intake manifold variations (FAQ)

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Elder Statesman
Supporting Vendor
Apr 14, 2004
The question was posed in a separate thread, but I thought it would be easier to find this info later if it was posted directly on topic in it's own thread.

58-9/66: F135 Engine [3.9 liter] 1bbl cast iron intake standard, 2bbl optional. 4 bolt attachment to exhaust manifold

9/66-9/69: F145 Engine[3.9 liter] 2bbl aluminum intake with wide runners standard. 3bolt attachment to exhaust. 4 bolt bosses on the side of the intake for oil filter bracket, which attached via an adapter plate.

10/69-1/72: F145 Engine[3.9 liter] 2bbl intake with narrow runners. 69 and 70 models had one vacuum port only, for the 4wd shifter. 71 had one port on the side for the brake booster. 72 added a second one in front of the carb for filtered manifold vacuum.

1/72-12/74: F155 Engine[ 3.9 liter] 2bbl intake with narrow runners. 74 Cali intake is distinguishable because there is a large hole in the side of the intake under the carb for the Cali-spec EGR system.

1/75-1/79: 2F [4.2 liter] 2bbl intake with 5 bolt attachement to exhaust. Port behind carb for brake booster, port under carb for PCV, port in front of carb for filtered vacuum source.

1/79-9/87 2F [4.2 liter] 2bbl aluminum intake with 5 bolt attachment to exhaust. Main distinction from earlier 2F intakes is that EGR ports into the side of the intake underneath the carb, alongside the PCV system.
In the F A Q

Thanks Mark man!

:beer: :beer:
WOW! My first FAQ on MUD. I'm somebody now!;p
good info Mark

brian said:
yes, but nobody will ever see it:D as it seems nobody uses the faq.

50 points for the man with the sodium pentathol!:rolleyes:
I have a 66-69 with the wide runners and a 72 with the narrow runners. Both have all the vacuum ports I need.

I am running SOR headers, along with a Holley 350 carb. Is there any preference for the narrow vs wide runners for air/fuel flow on the intake side?

I've been running the intake with the wide runners for 2 years on a 77 2F engine.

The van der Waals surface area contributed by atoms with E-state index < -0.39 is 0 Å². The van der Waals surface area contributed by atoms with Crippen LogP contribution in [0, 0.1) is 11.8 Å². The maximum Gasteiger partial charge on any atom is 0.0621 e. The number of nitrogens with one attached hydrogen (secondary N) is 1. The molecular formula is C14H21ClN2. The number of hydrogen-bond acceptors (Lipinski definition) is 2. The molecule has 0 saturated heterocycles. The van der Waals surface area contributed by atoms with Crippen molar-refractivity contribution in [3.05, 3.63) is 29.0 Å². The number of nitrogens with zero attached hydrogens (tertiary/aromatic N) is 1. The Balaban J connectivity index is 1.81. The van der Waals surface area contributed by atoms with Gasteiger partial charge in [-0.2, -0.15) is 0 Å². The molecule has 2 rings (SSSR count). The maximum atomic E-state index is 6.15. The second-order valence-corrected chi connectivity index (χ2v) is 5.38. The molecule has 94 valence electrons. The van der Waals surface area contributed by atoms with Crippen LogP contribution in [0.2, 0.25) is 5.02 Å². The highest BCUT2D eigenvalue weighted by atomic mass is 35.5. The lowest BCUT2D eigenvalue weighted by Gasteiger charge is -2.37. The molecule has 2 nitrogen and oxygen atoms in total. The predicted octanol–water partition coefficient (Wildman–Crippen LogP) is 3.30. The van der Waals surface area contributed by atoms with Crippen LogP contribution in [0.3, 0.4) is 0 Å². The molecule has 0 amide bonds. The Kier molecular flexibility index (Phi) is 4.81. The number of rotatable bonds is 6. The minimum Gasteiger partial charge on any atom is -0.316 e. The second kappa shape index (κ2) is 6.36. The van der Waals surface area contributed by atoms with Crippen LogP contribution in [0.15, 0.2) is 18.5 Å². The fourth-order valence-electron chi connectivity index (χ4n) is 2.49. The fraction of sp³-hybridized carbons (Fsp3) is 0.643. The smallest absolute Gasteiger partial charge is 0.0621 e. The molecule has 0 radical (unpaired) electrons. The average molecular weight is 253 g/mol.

Well, at first glance, a Holley 350 would seem to suggest that you are motivated by a need for speed!

Rather than just making the assumption, I'll offer this. The narrower runner manifolds are going to keep manifold vacuum higher at lower rpms, but become somewhat restrictive at high rpms. The wider manifold isn't gonna have quite as much vacuum at the lower rpms, but will obviously move more air for higher rpm operation.

I use the narrower manifold on my '68, which is pretty well built. I notice a little drop off in power above 4000 rpm because of the manifold. But I get in that RPM range so seldom, I can more than live with the trade off; I like the higher vacuum and torque at slow speed that the 'smaller' manifold gives.


Mark A.
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I take the other side of the arguement. I feel that the gain in mid range and top end on a built engine is noticable.

For most stockish engines, this manifold won't gain you anything.


I've been having the same argument with myself. I actually have the Holley with a 2 stage power valve for high altitude performance, not necessarily for speed, though it does provide that also. In fact, I put in a Downey cam for more mid-range/low-range torque. I have the engine balanced, so 3,400 - 3,600 or more rpm is not a problem, but I rarely am above 3,200 rpm.

I'ts a daily driver, but also gets some serious offroad work in rough country at 10000 ft elevation when I'm hunting elk.

Based upon your observations, I think I'll try the narrow runner intake, at least for now. I've had the wide one on for two years, so I know what it does.

Thanks, Mark.
Thought I'd add a couple of pics. The top one is a 9/66-9/69 wide runner intake and the bottom one is, uh later, I guess? EDIT: I meant the wide runner is on the RIGHT!

Intake 001.jpg
Intake 002.jpg
Intake 003.jpg
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That's cool that the wide runner has the firing order stamped into it.
In the first pic you can see how deep the sparation of the runners actually is. The side view shows the relative thickness of the two. you need the firing order stamped on the intake. s***, that's on the wrong side of the motor! What good would that do?!?!?!?!:D
AFAIK, the firing order of all 6 cylinder motors is the same. At least the Toyota F/2F is the same as my BMW.

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I ended up going back to the wide runner manifold, after I had cleaned up and prepped the narrow one. I guess it came down to "the devil you know versus the devil you don't."

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